• E05F15/73Power-operated mechanisms for wings with automatic actuation responsive to movement or presence of persons or objects
    • E05F2015/763Power-operated mechanisms for wings with automatic actuation responsive to movement or presence of persons or objects using acoustical sensors
    • EFIXED CONSTRUCTIONS
    • E05LOCKS; KEYS; WINDOW OR DOOR FITTINGS; SAFES
    • E05FDEVICES FOR MOVING WINGS INTO OPEN OR CLOSED POSITION; CHECKS FOR WINGS; WING FITTINGS NOT OTHERWISE PROVIDED FOR, CONCERNED WITH THE FUNCTIONING OF THE WING
    • E05F15/00Power-operated mechanisms for wings
    • E05F15/70Power-operated mechanisms for wings with automatic actuation
    • E05F15/73Power-operated mechanisms for wings with automatic actuation responsive to movement or presence of persons or objects
    • E05F2015/765Power-operated mechanisms for wings with automatic actuation responsive to movement or presence of persons or objects using optical sensors
    • EFIXED CONSTRUCTIONS
    • E05LOCKS; KEYS; WINDOW OR DOOR FITTINGS; SAFES
    • E05FDEVICES FOR MOVING WINGS INTO OPEN OR CLOSED POSITION; CHECKS FOR WINGS; WING FITTINGS NOT OTHERWISE PROVIDED FOR, CONCERNED WITH THE FUNCTIONING OF THE WING
    • E05F15/00Power-operated mechanisms for wings
    • E05F15/70Power-operated mechanisms for wings with automatic actuation
    • E05F15/73Power-operated mechanisms for wings with automatic actuation responsive to movement or presence of persons or objects
    • E05F2015/767Power-operated mechanisms for wings with automatic actuation responsive to movement or presence of persons or objects using cameras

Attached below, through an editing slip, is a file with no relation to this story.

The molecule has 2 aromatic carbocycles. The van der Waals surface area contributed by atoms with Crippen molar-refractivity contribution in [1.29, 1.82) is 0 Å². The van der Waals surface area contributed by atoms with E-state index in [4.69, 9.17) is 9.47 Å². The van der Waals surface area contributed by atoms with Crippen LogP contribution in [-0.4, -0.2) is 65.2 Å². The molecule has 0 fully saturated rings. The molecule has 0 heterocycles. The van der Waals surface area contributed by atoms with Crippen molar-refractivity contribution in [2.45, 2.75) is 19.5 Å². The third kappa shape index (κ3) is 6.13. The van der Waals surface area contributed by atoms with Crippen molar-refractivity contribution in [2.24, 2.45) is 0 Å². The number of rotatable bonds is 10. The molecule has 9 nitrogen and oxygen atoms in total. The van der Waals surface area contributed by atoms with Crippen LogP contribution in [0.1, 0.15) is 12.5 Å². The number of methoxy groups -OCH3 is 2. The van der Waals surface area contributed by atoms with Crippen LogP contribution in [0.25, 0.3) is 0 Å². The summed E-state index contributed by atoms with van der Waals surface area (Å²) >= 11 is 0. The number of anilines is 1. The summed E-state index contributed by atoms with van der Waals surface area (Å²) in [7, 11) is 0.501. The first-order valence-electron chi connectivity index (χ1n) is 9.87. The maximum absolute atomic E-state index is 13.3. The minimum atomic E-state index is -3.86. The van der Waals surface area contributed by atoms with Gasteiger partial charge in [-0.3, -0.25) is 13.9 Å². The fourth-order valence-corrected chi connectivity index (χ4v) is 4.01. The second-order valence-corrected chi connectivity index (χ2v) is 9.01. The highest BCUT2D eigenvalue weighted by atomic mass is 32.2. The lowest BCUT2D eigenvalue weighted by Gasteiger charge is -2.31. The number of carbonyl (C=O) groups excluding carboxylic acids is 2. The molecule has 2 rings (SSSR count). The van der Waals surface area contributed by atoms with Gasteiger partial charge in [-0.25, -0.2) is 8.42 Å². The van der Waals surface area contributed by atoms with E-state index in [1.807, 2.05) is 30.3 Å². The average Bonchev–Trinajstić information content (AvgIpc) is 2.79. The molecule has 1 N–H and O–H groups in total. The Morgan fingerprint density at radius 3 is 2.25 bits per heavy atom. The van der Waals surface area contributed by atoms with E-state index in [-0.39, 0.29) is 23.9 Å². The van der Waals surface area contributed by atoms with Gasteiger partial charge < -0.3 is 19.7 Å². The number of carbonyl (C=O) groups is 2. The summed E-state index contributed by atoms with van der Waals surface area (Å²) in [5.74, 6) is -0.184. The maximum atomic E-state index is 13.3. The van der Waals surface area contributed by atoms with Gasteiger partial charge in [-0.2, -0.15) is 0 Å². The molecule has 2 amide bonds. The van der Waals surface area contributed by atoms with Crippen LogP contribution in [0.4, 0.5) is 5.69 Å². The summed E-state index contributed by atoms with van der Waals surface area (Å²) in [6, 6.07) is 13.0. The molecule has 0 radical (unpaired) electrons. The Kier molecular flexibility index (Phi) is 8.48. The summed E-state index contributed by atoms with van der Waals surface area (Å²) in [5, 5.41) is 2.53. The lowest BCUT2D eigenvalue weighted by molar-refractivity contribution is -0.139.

Abstract

A vehicle system includes a computer in a vehicle, and the computer includes a processor and a memory. The computer is configured to determine that a user is located within an operating region for an access component of the vehicle, collect image data of an object in a gesture path for the access component, compare the object image data to activating gesture parameters, and operate the access component when the comparison identifies an activating gesture.

Description

BACKGROUND

Modern mass-market passenger vehicles may include a variety of access components that may be manually operated or power-operated, such as doors and liftgates. Moreover, power-operated components may be controlled or activated in a variety of ways, including in-vehicle controls, wireless controls, sensed user proximity and/or gestures, and combinations thereof. For example, certain doors, e.g. power-operated liftgate doors on versions of the Ford Escape vehicle, may be controlled via, in part, a motion sensor detects a particular gesture, e.g. a foot motion, in conjunction with a proximity sensor, such as a key fob sensor.

Such a system must be robustly designed to avoid false detection of activating triggers, e.g. accidentally activating based some other object or motion. However, intentional gestures may widely vary from person to person—e.g. as a person's foot motion may vary based on different heights, foot sizes, shoes, mobility, etc. As such, it is currently difficult for such a system to accommodate a wide range of intentional activating gestures and sufficiently discriminate that wide range of intentional activating gestures from false triggers.

BRIEF DESCRIPTION OF THE DRAWINGS

FIG. 1 illustrates an exemplary vehicle system for controlling a vehicle liftgate.

FIG. 2 is a rear perspective view of an exemplary vehicle having a vehicle system for controlling the liftgate according to the principles of the present disclosure.

FIG. 3 is a flowchart of one exemplary process that may be implemented by the vehicle system.

DETAILED DESCRIPTION